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Willoughby: Over a century of movies at the Isis

The Isis theater as it looked in 1939. Aspen Historical Society/Courtesy Photo

The pandemic stopped a 105-year streak of continuous movies at the Isis. The whole history of cinema has played out there.

The Isis is in the Webber Block built by Henry Webber, who was mayor of Aspen in 1888. He came to Aspen in 1880, had a shoe store and was a partner in the Emma Mine. The large brick building housed a wholesale produce business in the beginning and then was home to Landgreen and Hickey Wallpaper and Paint for many years.

It became a theater in 1915. Like the city taking over the building in modern times, the Women’s Civic Improvement League turned it into a theater to host community events because the Opera House had closed a couple years earlier due to the fire that damaged the theater portion. The building with a high ceiling and plenty of space only needed seating. The Improvement League salvaged seats from the Wheeler.



This was at the time when silent movies were the rage so the new space accommodated silent movies and since the chain of theaters that included Leadville and Glenwood was called the Isis, Aspen’s new theater was similarly named.

All kinds of civic events were held there. School events, like graduations and school plays were staged well into the 1950s. The 4H held fashion shows there. Episcopal services were housed.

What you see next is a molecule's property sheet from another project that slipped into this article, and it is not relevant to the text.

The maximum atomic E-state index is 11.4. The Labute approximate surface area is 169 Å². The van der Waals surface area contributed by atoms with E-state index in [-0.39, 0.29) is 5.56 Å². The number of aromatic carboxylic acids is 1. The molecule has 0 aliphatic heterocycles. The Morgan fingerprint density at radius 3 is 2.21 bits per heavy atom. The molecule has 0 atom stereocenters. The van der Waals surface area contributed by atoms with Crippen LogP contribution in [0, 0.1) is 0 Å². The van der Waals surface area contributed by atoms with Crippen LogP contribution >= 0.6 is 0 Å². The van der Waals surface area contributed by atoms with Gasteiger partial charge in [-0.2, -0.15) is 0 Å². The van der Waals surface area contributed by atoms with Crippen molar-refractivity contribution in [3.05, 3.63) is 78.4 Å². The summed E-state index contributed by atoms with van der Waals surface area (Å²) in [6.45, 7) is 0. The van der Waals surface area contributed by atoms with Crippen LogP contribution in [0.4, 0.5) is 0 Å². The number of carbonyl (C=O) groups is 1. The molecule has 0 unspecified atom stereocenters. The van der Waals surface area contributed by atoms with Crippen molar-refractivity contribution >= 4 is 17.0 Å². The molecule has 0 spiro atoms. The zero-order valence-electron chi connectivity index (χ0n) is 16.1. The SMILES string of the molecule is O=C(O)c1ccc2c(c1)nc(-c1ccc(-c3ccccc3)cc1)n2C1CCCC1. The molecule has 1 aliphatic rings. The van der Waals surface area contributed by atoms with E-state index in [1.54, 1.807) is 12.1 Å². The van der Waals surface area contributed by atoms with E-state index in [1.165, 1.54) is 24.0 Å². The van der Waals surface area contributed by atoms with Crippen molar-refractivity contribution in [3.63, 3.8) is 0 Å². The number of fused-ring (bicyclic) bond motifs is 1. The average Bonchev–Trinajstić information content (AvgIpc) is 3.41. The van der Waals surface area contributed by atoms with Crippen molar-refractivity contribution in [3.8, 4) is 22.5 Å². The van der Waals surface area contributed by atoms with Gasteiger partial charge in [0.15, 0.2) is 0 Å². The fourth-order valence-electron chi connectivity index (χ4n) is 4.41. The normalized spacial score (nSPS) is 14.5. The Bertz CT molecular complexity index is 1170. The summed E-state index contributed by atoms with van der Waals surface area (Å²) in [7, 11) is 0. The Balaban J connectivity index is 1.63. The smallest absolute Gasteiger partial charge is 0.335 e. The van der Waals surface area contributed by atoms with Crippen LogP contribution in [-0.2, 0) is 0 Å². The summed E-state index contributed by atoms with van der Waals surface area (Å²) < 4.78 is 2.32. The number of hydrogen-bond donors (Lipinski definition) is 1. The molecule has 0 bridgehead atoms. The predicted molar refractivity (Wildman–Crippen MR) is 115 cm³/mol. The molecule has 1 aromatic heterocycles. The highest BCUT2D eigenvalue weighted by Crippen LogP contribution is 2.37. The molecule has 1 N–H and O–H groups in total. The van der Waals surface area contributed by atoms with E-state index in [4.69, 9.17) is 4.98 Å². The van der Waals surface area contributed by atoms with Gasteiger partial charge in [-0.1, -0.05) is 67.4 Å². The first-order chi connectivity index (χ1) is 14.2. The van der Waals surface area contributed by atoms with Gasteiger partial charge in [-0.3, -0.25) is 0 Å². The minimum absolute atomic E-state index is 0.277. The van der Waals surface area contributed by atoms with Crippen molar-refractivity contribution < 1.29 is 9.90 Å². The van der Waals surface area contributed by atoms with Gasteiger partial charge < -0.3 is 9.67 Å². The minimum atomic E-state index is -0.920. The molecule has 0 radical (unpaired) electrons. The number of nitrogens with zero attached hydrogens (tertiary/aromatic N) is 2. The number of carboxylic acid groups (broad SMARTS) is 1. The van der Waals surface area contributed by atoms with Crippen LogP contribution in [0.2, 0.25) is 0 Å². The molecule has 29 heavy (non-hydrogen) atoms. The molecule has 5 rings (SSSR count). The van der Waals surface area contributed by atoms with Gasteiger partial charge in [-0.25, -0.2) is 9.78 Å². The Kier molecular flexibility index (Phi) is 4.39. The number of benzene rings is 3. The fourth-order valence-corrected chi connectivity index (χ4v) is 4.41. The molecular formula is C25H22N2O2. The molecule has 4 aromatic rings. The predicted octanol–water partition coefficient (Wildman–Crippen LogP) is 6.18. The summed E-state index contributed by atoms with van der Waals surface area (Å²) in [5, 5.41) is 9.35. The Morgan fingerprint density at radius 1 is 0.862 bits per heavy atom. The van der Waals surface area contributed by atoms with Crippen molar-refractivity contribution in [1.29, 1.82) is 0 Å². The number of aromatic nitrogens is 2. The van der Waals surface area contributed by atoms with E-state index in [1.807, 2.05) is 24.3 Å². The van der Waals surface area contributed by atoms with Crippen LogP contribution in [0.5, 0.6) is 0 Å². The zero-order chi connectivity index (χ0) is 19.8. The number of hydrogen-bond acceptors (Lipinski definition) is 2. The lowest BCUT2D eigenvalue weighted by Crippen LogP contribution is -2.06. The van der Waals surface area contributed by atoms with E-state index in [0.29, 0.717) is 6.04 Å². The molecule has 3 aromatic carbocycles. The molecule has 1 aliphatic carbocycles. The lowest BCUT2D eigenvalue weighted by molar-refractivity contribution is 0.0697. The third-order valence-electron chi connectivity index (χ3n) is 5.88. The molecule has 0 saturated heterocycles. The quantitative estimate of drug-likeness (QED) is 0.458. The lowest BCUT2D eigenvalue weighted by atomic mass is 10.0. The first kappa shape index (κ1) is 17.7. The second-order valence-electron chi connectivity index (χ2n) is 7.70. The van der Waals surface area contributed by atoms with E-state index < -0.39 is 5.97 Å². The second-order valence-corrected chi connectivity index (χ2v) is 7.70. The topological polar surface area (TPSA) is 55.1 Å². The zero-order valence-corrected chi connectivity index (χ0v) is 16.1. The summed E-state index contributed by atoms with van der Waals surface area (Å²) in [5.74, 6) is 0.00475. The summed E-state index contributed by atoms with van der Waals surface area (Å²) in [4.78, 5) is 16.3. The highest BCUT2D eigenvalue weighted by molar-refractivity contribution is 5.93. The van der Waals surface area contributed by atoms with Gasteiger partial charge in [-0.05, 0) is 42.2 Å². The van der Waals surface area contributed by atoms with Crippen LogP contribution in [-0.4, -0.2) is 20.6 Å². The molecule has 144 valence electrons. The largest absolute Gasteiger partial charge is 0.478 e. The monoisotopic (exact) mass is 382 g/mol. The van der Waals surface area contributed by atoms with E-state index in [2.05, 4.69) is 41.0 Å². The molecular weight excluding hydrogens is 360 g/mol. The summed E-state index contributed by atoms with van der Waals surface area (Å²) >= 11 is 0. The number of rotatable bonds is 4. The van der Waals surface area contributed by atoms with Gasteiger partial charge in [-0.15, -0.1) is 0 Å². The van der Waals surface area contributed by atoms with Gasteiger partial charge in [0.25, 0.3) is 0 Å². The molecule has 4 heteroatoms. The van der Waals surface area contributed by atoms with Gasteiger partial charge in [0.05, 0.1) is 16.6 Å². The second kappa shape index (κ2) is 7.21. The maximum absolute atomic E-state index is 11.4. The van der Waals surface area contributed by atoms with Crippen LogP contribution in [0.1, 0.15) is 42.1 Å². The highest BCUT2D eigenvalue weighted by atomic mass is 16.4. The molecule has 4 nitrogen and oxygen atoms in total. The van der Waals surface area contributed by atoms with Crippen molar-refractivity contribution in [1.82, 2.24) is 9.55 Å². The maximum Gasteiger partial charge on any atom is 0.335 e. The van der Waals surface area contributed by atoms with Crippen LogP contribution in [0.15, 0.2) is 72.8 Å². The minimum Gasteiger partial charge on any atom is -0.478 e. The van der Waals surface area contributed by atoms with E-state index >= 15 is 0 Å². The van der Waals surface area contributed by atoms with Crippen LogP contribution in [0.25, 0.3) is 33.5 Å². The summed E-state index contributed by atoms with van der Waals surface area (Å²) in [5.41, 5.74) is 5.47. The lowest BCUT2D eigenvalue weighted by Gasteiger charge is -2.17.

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Silent movies began in September of 1915 with an admission price of 15 cents. ($3.25 in today’s dollars)

Kenneth Hanson, who owned Aspen Drug, acquired the building in 1924 and partnered with James Parson who also was a partner in Aspen Drug to continue showing movies. In 1934 they upgraded the theater for ‘talkies’.

Parson took over all of the theater operation and operated it with extended family members filling all of the positions. In 1949 he remodeled the theater. Prior to that time it had the opening you see in the photo. Parson closed it in and remodeled the lobby adding the most important item, an automatic popcorn machine.

He replaced the seats and solved one of the building’s major problems, it was freezing cold. To solve the problem he lowered the ceiling and lined it, and all of the walls, with the magic insulator of the time, Celotex. He painted the Celotex in a color that was meant to reflect temples of the Egyptian goddess Isis.

For many years the Isis scheduled one movie a week, but Parson added more movie changes and more open nights closing only on Mondays. The price increased in the 1950s to 50 cents. ( $4.00 in today’s dollars)

The Isis introduced another movie change, CinemaScope in 1955, one I remember. The movie innovation involved the lens used in filming, but what it did was allow for a wider screen that in the Isis meant one that was almost as wide as the theater. It was perfect timing because those post CinemaScope years were filled with Hollywood ‘epic’ movies. I remember seeing The King and I, The Ten Commandments, and Ben Hur.

Restaurants in Aspen come and go almost annually, retail stores change hands and names almost as frequently. With the exception of two churches and the Jerome there is almost nothing with continuous use that stretches back to 1915.

Tim Willoughby’s family story parallels Aspen’s. He began sharing folklore while teaching Aspen Country Day School and Colorado Mountain College. Now a tourist in his native town, he views it with historical perspective. Reach him at redmtn2@comcast.net.


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